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The 7 Best Subtle French Burns From Pete Wells’ Review Of Andrew Carmellini’s Lafayette

Pete Wells, New York Times food critic and Guy Fieri take-down artist extraordinaire, has a knack for crafting his reviews to reflect the style of the restaurant in question. In the case of Andrew Carmellini’s white-hot new ode to the French bistro, Lafayette, that means coming up with some very subtle, très français burns. While an early simile describing Laf as being “like a junior Eataly for Francophiles” seems promising, opening with a comparison of the restaurant to successful North Korean nuclear tests — well — isn’t. Here are the 7 best burns from Pete’s one-star New York Times review:

1. The Friend Zone

“As for the food, there are salads and charcuterie and oysters and shoestring fries. Almost all of it is worthy, but very little seduces you. Lafayette wants you to fall in love with it, but it tries too hard in some ways and not hard enough in others. It’s a restaurant that is a little too easy to place in the friend zone.

The nonromance starts at the door. One night when a private party had taken over the basement, Lafayette let large, unfunny security men with earpieces stop diners on the sidewalk for questioning. One prospective guest with a reservation said he was on his way inside to meet somebody. ‘For what?’ came the reply.”

2. Ladies Love Baked Goods

“A basket of country bread was placed directly in front of the only woman at the table, as if she were supposed to eat the whole thing herself.”

3. The Pain Quotidien comparison

“The service at a restaurant as busy as Lafayette needs a brisk professionalism leavened with charm, or else you start to feel as if you are eating in the largest and most elegant Pain Quotidien in the five boroughs.”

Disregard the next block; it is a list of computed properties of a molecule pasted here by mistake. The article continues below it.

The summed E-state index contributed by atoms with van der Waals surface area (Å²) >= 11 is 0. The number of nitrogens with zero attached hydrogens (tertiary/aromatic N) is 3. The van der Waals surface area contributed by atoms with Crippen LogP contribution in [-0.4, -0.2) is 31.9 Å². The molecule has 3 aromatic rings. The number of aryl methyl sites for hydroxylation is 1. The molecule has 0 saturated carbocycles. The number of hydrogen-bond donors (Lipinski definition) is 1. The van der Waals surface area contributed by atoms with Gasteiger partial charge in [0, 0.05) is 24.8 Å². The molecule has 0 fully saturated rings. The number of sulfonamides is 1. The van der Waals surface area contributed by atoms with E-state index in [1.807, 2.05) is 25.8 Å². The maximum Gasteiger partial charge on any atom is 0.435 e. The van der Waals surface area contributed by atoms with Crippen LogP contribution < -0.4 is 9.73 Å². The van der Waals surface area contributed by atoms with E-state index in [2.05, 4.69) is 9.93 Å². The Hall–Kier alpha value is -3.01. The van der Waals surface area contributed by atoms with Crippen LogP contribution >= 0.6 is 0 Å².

4. The Fairway comparison

“A bouillabaisse that could have been the best in town was undercut by its serving dish, photogenic but impractical. The lobster tail, langoustine, mussels and monkfish were all handsomely cooked, and the shellfish broth was wonderfully aromatic with saffron and pastis. But spreading it all out in a shallow copper braising pan meant that both seafood and sauce were tepid within minutes.

It’s now off the menu. I hope it’s simply gone to Williams-Sonoma to buy itself a deep porcelain bowl, because a spectacular bouillabaisse could help Lafayette get out of the friend zone. The by-the-book pork pâté won’t do it. Neither will the rotisserie chicken. Tender and flavorful as it is, it still puts you in mind of Fairway, not Chez l’Ami Louis.”

6. The AWOL sandwich

“Another chef-engineered burger won’t do it, even if this one, served at lunch, gets its terrific flavor from ground brisket, and neither will a soft-shell crab on a toasted brioche. The crab is faultless, but the sandwich belongs in another restaurant. The name of that restaurant is the Dutch.”

7. The final blow

“Of all the adjectives that might describe a French restaurant built by Andrew Carmellini, Lafayette brings to mind the last one I would have expected: optional.”

You can check out the review in its entirety here.

[New York Times]

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